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This concise yet comprehensive guide is focused on the curriculum and current exam style of the MRCOG Part 1 examination. It integrates clinical knowledge with basic science, providing readers with a deeper understanding of pathophysiology of medical disorders in obstetrics and gynaecology. The lead editor is a member of the Part 1 Examination Committee and her insights are skilfully woven into the book's revision notes, sample Single Best Answer (SBA) question and answer explanations, and tips on exam technique. The book encourages a structured thought process to develop, making it easier for clinicians to make differential diagnoses and conduct relevant investigations and treatment plans. The focus on basic sciences also endows readers with the ability to develop research ideas and evaluate findings. Featuring easy-to-read text, highlighted key points, colour illustrations, and plenty of practice papers, this succinct guide is essential preparation reading for trainee obstetricians and gynaecologists taking the challenging Part 1 MRCOG exam.
Evidence-based medicine is the conscientious, explicit, and judicious use of current best evidence in making decisions about the care of individual patients. With the evolution of evidence-based medicine, and the explosion of medical literature, there has been a continuous stream of guidelines published in obstetrics and gynaecology. These guidelines, designed to provide systematically developed recommendations, assist clinicians and patients in making decisions about appropriate treatment for specific conditions. They also provide crucial information for candidates preparing for the Member of the Royal College of Obstetricians and Gynaecologists (MRCOG) examination. Our attempt is to bring together the essential information contained in these guidelines in these comprehensive books. Where guidelines do not exist, we have relied on available evidence and accepted norms of practice. The information is presented in flowcharts, representing a step-by-step method of solving a clinical problem.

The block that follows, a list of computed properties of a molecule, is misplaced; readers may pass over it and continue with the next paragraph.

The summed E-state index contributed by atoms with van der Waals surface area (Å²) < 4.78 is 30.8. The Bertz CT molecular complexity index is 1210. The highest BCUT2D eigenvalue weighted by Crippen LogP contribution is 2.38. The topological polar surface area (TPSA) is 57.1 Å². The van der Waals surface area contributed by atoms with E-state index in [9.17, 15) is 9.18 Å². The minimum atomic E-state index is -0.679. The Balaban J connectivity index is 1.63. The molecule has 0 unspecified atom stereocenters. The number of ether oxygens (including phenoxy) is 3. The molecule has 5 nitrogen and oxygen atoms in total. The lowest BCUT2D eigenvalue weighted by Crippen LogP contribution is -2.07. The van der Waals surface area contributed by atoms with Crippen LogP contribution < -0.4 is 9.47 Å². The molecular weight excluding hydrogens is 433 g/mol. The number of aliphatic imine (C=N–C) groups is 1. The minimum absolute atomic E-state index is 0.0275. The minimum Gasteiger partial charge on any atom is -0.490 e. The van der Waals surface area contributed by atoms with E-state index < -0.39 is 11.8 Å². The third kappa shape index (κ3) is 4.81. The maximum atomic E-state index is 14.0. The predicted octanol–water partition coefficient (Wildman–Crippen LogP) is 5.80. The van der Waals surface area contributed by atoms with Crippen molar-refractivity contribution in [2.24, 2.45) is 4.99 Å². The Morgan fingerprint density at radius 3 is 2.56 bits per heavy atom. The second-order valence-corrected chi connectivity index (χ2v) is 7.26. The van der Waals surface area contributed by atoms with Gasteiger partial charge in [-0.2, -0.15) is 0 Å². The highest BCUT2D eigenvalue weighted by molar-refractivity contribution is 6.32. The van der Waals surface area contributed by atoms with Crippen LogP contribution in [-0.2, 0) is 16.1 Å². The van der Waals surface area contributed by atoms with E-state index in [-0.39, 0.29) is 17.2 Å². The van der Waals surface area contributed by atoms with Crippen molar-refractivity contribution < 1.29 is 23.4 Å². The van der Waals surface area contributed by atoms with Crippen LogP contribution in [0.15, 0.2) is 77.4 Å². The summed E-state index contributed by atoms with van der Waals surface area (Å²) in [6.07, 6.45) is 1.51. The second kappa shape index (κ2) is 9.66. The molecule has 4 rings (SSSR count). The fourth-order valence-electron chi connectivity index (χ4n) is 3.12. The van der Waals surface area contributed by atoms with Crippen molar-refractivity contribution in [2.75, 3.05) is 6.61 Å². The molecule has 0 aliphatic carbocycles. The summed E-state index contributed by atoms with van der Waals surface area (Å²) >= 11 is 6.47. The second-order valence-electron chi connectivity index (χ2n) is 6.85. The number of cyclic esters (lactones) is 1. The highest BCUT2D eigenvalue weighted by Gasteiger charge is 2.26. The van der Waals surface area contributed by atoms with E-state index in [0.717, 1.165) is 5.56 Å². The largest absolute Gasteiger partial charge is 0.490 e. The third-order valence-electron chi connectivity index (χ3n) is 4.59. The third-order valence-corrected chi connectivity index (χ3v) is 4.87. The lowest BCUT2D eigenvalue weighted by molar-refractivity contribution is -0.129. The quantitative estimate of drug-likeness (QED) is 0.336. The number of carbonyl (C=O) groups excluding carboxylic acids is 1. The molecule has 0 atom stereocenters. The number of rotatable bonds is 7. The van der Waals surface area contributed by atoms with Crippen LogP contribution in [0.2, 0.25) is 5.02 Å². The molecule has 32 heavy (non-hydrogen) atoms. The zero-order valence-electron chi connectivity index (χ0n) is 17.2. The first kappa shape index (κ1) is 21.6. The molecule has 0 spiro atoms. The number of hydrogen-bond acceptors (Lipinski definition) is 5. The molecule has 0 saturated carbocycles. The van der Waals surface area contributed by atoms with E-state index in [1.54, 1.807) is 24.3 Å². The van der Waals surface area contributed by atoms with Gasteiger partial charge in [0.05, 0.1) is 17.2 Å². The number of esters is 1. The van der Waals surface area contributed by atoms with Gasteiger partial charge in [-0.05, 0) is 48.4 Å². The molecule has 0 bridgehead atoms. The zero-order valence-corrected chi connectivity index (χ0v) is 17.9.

As our books are a revision guide for MRCOG candidates, we have focused primarily on RCOG and other UK national guidelines. However, many chapters contain a ‘Guideline Comparator’ box carrying information from other important international guidelines, thus providing an international perspective. Several chapters also contain a ‘what not to do’ box, which should act as a source of rich debate! Our desire is that these books act as an essential tool for clinicians and examination candidates. However, they should not replace a close study of the guidelines themselves.